When I visited the Federal Reserve building earlier this week, Occupy Chicago had grown. At the time, three hundred people had joined in its biggest march, and eighty or so protestors crowded the sidewalk, talking excitedly. There was music—drumming on one side of the street and singing on the other. A massive box of free burritos. A first aid station. So many signs that they were stacked on top of each other:
Where will you be for the revolution?
If corporations are people, then what do they eat for breakfast?
Guck the Freed.
There was a gray-haired man in a ponytail, bent over an acoustic guitar marked with the words “This Machine Kills Neo-Conservatives.” He strummed, plucked, not much of a tune, and barely looked up when I joined him. I said I’d like to ask him some questions, that I’m a writer. “How’s that working out for you?” he said to his guitar. “I’m a house painter. But nobody much wants their houses painted anymore.”
“You, too?” A well-dressed man in dark jeans turned to us. “I do water and air conditioning,” he said.
“How’s business?” said the guitarist.
“Pretty shitty,” said the man. “Nobody’s installing these days. They can’t afford it. Now I’m losing my house. Got a four-year-old daughter.” He paused. “That’s why I’m here.”
“That’s why we’re all here,” someone else said. There are no private conversations on the street.
I talked to a man named Mark Banks (“That’s my real name,” he said. “It sounds like a joke, but it’s not.”) Although the movement claims no leaders, he seemed to be, more than the others, in a leadership position. Every minute or so people came up to him with reports, updates on how committees were doing, or just to check in. “What’s our goal?” he said, then answered his own question. “Our goal is for American policy to not be written in corporate boardrooms. For the democratic process to meet the requirements of its own definition.”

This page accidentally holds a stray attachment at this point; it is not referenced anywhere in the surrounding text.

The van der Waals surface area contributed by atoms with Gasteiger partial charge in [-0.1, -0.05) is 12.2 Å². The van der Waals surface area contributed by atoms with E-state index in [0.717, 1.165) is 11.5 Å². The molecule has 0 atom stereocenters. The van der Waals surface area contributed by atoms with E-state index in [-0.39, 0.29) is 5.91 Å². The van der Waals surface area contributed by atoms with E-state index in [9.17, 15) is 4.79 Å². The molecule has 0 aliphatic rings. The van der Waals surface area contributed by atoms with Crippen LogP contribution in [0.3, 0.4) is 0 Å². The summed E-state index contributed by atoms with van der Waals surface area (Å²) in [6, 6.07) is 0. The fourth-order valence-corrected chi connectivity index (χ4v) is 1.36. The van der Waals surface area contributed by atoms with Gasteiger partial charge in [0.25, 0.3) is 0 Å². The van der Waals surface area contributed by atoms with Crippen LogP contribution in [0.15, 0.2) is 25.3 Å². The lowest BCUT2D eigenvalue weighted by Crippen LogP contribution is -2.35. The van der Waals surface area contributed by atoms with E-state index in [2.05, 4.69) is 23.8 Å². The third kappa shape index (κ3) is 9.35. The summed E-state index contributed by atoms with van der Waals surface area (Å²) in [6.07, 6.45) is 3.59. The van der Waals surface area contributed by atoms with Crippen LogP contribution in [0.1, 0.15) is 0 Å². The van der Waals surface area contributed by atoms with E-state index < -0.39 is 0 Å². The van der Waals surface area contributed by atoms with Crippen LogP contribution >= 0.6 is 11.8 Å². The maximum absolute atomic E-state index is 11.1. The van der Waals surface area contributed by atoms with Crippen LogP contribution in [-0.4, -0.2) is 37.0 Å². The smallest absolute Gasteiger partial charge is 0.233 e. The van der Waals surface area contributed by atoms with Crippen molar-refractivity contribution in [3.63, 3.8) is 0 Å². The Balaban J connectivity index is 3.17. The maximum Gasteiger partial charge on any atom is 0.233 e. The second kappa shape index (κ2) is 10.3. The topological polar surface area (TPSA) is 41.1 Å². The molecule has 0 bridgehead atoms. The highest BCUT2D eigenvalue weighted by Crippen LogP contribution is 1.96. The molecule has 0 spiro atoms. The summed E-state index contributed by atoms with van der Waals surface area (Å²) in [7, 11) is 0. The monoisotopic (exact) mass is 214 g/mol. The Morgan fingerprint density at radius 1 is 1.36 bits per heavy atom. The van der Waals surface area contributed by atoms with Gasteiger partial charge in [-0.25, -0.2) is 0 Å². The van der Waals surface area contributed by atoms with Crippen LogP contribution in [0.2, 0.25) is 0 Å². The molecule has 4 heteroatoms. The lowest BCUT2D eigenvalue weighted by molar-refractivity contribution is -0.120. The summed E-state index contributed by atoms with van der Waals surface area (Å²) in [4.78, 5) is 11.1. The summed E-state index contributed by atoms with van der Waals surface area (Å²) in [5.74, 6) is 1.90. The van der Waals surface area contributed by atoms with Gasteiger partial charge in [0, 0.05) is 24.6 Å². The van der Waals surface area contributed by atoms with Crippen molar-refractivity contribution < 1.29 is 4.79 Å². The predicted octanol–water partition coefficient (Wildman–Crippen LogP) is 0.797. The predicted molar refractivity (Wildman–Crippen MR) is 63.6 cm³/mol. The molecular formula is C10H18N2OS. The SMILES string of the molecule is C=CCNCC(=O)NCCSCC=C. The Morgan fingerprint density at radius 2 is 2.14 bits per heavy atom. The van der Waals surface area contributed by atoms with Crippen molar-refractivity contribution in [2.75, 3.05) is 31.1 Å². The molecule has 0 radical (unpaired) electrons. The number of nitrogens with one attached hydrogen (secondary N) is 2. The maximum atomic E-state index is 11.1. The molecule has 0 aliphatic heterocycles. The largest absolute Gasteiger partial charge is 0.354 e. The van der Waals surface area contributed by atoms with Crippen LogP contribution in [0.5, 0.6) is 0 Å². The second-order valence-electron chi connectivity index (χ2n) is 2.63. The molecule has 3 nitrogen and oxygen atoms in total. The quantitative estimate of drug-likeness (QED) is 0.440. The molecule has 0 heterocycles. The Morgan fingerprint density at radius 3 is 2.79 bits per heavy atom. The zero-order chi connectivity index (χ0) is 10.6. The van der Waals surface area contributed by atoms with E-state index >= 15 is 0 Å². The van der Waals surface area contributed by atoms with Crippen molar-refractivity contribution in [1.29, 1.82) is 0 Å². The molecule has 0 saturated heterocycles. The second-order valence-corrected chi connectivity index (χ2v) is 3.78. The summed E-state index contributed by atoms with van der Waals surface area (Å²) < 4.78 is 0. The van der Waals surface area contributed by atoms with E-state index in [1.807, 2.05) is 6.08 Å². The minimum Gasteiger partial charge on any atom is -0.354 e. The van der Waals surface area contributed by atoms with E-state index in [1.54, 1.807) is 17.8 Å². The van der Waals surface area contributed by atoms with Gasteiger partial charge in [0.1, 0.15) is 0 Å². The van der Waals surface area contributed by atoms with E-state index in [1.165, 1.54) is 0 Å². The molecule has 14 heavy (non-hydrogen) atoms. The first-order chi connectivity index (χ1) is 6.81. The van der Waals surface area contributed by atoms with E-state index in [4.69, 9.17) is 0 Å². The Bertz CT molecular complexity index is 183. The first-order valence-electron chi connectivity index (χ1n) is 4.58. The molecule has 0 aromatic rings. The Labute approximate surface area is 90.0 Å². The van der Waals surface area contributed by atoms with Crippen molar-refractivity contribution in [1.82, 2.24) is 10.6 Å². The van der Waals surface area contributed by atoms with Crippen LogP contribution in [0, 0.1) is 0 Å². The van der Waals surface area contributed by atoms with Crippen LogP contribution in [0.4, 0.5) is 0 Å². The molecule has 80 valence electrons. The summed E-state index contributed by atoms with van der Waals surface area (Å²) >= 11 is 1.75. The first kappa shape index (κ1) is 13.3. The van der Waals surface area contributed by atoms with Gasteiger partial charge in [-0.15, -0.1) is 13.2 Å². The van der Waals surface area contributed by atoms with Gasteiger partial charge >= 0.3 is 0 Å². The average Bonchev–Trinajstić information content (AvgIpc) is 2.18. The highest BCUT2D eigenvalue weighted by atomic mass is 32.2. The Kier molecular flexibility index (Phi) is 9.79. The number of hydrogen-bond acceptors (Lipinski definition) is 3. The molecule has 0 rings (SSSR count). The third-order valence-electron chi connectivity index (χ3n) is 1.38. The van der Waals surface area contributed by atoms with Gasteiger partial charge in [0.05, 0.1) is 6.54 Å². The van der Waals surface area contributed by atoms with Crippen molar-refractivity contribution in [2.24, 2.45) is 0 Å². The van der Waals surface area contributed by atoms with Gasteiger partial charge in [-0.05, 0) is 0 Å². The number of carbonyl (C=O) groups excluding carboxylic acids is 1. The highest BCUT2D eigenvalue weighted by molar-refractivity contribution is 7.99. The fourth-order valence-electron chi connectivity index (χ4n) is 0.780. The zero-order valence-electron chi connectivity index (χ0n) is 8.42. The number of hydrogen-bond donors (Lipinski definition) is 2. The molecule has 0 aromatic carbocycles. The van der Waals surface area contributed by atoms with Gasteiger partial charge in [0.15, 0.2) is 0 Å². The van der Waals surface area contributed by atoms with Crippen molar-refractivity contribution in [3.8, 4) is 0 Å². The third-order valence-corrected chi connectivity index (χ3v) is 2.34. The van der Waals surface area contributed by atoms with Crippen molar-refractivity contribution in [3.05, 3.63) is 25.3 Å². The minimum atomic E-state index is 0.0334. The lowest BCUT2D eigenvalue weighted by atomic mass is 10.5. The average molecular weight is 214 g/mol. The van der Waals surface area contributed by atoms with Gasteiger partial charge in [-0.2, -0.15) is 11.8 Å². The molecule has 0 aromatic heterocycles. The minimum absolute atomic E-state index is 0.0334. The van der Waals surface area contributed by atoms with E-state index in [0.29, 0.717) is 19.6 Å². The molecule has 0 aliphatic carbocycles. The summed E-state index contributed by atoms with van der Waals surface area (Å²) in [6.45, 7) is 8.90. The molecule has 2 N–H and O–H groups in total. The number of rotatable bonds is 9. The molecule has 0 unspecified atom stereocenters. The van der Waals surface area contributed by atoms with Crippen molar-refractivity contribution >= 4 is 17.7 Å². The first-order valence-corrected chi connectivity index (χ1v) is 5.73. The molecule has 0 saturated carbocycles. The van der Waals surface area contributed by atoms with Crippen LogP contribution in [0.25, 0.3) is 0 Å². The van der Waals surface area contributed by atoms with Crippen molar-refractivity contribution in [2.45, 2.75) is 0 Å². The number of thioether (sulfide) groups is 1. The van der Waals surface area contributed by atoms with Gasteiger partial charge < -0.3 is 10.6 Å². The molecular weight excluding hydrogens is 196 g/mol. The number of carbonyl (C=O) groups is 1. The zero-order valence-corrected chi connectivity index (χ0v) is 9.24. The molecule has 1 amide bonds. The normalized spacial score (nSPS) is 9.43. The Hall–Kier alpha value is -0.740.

Someone added, “We want the 99% of the people who aren’t the corporate elite to have 99% of the say, instead of the other way around.”
When he was done talking to me, Mark shook my hand. “Hang around if you’d like,” he said. “Feel free to grab a taco, or some bongos. Make yourself at home.” A few minutes later, above the music, I heard his voice again: “Is that pot? Get rid of it, or go away! You cannot smoke pot here.”
Wall Street needs adult supervision!
Honk if You’re in Debt
Vehicles honked constantly. Taxi drivers honked the most. After that, bus drivers. “Who else honks?” I asked the man next to me, and he looked up in surprise. “Garbage trucks never stop honking.” Then he added, “It’s because they’re in a union. Rumor is, we’re getting the unions behind us.”
“Occupy Wall Street’s even got a few hundred pilots now,” a woman in dreadlocks pointed out. (The United/Continental pilots who marched on Wall Street in uniform on September 27 were unaffiliated with the occupation.) “And the cops know that. They know we’ve got Democrats, Republicans, black people, white people, gay, straight, whatever. We represent the 99%, and they’re part of that. They get it.”
On Monday night, a police crackdown and the threat of arrests led protestors to begin what they’re calling Phase II: Mobilization. The congregation expanded from the Federal Reserve to include a series of mini-protests throughout the city and neighboring communities, teams of mobile protestors moving from day to day. The Occupy Chicago blog praises the fact that decentralization reinforces the movement’s emphasis on universal leadership.
On the flip side, there’s the risk of growing apart, of each mini-protest developing its own mini-personality. A large group may not have leadership, but it does have peer pressure, stamping out individual decisions—drug use, for example—that could more easily emerge and flourish in a smaller mobile protest. Already tensions have risen between Federal Reserve protestors on the appropriate way to respond to hecklers, with the majority position being to maintain peace at all costs. Without the pressure of a crowd, a small group or individual could more easily respond with anger.
Occupy Chicago has a strong web presence, which, along with its nightly General Assemblies in Millennium Park, could go far to maintain a feeling of central community. It just issued a call for donations of two-way radios and smart-phones, for groups to keep in touch with each other. Localized protests may also allow for greater attendance—several people I spoke to said that they would like to protest more, but had to travel upwards of two hours to reach the financial district. In many ways, the mobilization of Occupy Chicago mimics the Occupy movement throughout the United States: a series of groups, bound largely through technology, supporting a larger community goal.
Back across the street, the house painter had disappeared. Someone else had the guitar. She was playing “Imagine” and humming. When she saw me watching, she smiled and held out the instrument. “Do you want to join?” she asked.
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